In the cyber world called Evony, players move armies through a medieval landscape with only a vague sense of the locations of their allies and rivals -- unless they buy one of the digital maps made by Mt. Lebanon gamer and programmer Philip James Holland.
In the real world of federal court, the makers of Evony are marching on Mr. Holland, 23, saying in a civil complaint filed last week that he's violating their copyright and breaking their terms of service, advantaging some players over others, and thereby knocking their world off its axis and undermining their multimillion-dollar investments.
In response, Mr. Holland and his business partner, Drew Ewing, 21, of Phoenix, are trying to fortify their defenses. They are portraying the coming clash as a battle over whether the technology tools used by gigantic companies are off limits to the kinds of freewheeling independents who pioneered the Internet.
The clash between the game company and the gamers in some ways stretches the limits of esoterica: It is, after all, about a digital map of an imaginary world.
To intellectual property experts, though, it reveals the problems inherent in applying laws from the era of books and paper contracts to the Web.
"The idea that we can bring the guns of copyright law to bear on you for breaking terms of service, [and] bring federal law to bear to enforce your [online] community rules ... is not really appropriate," said Sherwin Siy, deputy legal director for Public Knowledge, a Washington, D.C.-based nonprofit organization that advocates for open use of digital knowledge. "What grounds do you have to sue somebody in a court of law because they're cheating in a game or breaking the rules of games?"
To Evony LLC and Regan Mercantile LLC, Mr. Holland has done more than cheat at a game. According to their lawsuit in U.S. District Court, which names Mr. Holland and his firm, Xandium Studios, they've broken the terms of service, sold information about the game, unleashed robot players called "bots" that have unfair advantages over human contestants, and offered an alternative to their faux world.
"Our number one priority is to protect the game and user experience for our millions of players, and software hacks like those involved in this situation are a violation of our terms of service for that very reason," said Benjamin Gifford, vice development director for Evony, LLC, in a written statement.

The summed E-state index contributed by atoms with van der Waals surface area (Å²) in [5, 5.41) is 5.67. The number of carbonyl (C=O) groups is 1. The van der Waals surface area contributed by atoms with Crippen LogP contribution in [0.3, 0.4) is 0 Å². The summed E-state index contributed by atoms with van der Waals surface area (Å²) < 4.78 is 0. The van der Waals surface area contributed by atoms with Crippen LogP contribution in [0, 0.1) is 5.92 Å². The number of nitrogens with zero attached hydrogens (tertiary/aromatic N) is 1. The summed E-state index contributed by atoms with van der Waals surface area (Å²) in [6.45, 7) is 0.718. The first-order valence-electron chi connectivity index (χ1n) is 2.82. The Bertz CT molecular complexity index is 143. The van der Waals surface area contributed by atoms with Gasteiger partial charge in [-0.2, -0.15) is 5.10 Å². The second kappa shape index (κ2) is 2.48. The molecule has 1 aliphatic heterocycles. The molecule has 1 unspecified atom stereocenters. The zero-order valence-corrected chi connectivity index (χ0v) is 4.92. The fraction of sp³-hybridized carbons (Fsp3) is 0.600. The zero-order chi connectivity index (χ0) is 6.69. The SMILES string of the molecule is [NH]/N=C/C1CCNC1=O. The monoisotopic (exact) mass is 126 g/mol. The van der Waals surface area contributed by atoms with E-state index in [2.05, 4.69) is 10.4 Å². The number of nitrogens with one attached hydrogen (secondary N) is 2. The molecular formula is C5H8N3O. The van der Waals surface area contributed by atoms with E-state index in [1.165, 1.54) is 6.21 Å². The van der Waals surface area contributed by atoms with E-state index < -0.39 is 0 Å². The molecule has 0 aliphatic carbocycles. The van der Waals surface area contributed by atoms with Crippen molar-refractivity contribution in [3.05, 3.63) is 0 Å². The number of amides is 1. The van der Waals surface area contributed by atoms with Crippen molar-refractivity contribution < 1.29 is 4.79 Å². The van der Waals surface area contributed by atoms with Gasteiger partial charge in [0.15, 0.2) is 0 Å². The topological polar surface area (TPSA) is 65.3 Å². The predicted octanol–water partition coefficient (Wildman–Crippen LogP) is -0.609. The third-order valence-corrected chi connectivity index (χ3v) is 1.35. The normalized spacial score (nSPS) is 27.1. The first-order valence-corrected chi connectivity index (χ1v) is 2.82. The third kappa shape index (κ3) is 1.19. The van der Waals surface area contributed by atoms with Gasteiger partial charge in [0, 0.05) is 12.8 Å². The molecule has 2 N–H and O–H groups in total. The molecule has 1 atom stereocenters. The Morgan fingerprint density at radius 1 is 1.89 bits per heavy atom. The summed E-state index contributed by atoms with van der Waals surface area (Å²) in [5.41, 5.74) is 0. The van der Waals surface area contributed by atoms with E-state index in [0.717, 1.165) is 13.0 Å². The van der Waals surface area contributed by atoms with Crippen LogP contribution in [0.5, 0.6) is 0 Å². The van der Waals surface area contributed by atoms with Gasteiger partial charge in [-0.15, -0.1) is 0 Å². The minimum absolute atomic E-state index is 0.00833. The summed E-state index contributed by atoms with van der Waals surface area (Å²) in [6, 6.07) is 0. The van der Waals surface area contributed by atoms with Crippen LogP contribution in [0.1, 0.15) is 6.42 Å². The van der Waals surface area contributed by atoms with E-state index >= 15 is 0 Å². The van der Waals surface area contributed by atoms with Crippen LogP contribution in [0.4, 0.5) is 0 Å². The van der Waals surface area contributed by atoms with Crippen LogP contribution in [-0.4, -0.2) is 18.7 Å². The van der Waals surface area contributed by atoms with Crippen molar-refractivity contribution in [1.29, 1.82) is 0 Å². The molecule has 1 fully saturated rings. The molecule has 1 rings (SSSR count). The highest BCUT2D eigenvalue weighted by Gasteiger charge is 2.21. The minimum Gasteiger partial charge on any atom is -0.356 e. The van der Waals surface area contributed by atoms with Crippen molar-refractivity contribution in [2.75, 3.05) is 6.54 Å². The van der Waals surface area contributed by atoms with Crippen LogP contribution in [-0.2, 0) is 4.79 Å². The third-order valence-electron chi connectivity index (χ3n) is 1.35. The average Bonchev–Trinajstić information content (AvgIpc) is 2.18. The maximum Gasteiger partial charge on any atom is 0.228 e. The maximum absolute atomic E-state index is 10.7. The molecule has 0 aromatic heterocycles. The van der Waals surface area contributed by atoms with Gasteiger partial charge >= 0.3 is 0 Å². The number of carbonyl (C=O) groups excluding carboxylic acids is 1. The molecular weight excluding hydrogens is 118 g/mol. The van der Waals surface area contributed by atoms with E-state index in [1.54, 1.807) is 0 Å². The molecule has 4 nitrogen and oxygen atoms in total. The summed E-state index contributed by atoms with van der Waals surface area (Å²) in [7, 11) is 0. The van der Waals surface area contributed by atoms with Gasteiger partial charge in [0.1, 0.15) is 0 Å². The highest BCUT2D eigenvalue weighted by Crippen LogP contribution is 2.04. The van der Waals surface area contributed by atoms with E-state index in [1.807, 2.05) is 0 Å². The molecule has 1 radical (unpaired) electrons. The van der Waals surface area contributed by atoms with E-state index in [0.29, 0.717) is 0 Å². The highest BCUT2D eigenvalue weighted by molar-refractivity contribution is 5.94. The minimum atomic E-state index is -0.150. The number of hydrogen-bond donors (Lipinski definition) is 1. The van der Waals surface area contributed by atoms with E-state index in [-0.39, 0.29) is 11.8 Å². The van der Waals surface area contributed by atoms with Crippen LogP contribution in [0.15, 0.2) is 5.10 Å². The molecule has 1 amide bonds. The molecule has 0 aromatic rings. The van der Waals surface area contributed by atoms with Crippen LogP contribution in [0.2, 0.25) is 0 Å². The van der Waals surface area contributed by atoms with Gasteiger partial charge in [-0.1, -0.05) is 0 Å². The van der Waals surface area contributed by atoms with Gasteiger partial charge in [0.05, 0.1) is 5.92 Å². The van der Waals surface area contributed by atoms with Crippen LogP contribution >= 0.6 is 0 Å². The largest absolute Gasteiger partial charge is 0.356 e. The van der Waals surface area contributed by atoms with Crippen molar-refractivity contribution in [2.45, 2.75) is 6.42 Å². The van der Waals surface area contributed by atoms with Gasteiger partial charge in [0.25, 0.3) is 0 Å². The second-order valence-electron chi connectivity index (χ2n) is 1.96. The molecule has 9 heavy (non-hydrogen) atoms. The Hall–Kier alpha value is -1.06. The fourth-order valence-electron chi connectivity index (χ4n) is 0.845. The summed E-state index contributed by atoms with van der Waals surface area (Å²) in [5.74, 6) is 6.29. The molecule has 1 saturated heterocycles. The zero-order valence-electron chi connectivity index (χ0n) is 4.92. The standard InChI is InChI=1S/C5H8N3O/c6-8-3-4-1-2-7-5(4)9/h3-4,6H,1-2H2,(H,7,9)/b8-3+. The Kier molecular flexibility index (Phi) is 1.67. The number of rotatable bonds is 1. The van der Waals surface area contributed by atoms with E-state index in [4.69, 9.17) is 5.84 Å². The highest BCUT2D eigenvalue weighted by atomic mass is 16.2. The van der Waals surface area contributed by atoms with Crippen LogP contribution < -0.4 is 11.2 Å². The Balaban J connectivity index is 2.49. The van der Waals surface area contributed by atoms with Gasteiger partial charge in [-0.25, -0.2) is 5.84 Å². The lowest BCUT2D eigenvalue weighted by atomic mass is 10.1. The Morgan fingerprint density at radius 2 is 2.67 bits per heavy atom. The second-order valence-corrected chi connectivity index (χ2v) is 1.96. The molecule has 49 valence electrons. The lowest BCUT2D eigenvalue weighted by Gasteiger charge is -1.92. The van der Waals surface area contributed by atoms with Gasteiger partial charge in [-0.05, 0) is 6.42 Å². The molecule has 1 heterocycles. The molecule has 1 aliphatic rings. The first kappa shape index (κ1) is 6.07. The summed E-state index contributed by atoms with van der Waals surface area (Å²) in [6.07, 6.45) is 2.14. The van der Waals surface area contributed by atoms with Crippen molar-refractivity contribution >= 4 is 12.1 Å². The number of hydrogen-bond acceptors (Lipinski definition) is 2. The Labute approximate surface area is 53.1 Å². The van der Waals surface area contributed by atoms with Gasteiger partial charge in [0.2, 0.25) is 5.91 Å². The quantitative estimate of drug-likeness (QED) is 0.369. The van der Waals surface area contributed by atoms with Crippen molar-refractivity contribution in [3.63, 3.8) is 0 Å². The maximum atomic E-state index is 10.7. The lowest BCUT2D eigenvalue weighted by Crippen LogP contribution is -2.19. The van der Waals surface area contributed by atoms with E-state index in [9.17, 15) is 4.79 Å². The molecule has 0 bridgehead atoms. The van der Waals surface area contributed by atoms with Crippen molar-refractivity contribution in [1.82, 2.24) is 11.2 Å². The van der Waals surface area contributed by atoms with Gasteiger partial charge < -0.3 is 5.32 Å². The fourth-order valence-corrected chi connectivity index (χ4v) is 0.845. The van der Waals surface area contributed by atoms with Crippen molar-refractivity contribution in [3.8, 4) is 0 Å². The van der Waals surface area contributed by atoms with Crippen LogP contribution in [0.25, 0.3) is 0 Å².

Evony declined to submit to an interview.
Evony is one of numerous MMORTS -- Massively Multiplayer Online Real Time Strategy Games -- in which players worldwide create characters or even civilizations that cooperate and compete with others. In Evony, according to Mr. Holland, you can gather resources and create a little empire of as many as 10 cities by building or conquering.
The game is free to play, but you can pay the game's makers to speed the town-building process.
Mr. Holland, a Mt. Lebanon High School graduate, said he is a player, and his work enhances the playing experience.
"Players of my alliance and I ... had trouble finding our enemies and trouble locating our own allies," he said Friday. So he and Mr. Ewing built a program that maps the work of Evony's million or more empire builders.
"We scan the data that they are allowing us to connect to," said Mr. Ewing. "It should be up to the security team of the company Evony to make sure that this doesn't happen."
"That's theft!" countered Chris Klug, a faculty member at Carnegie Mellon University's Entertainment Technology Center, who has created two online worlds. Xandium's argument is "like saying, I have a jewelry store in Shadyside, and one night I don't lock the door. ... And you walk in and steal my jewelry. It's not theft because I left the door open?"